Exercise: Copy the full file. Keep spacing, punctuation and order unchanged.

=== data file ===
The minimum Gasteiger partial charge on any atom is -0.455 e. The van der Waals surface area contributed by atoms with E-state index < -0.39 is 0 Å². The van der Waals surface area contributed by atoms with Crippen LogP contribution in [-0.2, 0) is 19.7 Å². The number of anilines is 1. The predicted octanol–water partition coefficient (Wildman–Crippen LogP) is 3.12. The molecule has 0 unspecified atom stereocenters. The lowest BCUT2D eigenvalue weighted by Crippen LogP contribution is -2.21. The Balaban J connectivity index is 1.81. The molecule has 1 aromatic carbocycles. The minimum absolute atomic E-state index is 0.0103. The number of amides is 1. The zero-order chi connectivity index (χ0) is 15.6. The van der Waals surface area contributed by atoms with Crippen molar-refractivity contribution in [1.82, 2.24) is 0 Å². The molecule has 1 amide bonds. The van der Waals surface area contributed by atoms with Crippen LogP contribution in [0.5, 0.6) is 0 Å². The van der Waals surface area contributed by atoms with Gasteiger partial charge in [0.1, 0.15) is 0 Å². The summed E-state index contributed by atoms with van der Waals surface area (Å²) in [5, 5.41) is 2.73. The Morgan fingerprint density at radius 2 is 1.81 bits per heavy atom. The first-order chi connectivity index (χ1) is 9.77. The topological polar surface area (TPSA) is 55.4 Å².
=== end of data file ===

The minimum Gasteiger partial charge on any atom is -0.455 e. The van der Waals surface area contributed by atoms with E-state index < -0.39 is 0 Å². The van der Waals surface area contributed by atoms with Crippen LogP contribution in [-0.2, 0) is 19.7 Å². The number of anilines is 1. The predicted octanol–water partition coefficient (Wildman–Crippen LogP) is 3.12. The molecule has 0 unspecified atom stereocenters. The lowest BCUT2D eigenvalue weighted by Crippen LogP contribution is -2.21. The Balaban J connectivity index is 1.81. The molecule has 1 aromatic carbocycles. The minimum absolute atomic E-state index is 0.0103. The number of amides is 1. The zero-order chi connectivity index (χ0) is 15.6. The van der Waals surface area contributed by atoms with Crippen molar-refractivity contribution in [1.82, 2.24) is 0 Å². The molecule has 1 amide bonds. The van der Waals surface area contributed by atoms with Crippen LogP contribution in [0.5, 0.6) is 0 Å². The van der Waals surface area contributed by atoms with Gasteiger partial charge in [0.1, 0.15) is 0 Å². The summed E-state index contributed by atoms with van der Waals surface area (Å²) in [5, 5.41) is 2.73. The Morgan fingerprint density at radius 2 is 1.81 bits per heavy atom. The first-order chi connectivity index (χ1) is 9.77. The topological polar surface area (TPSA) is 55.4 Å².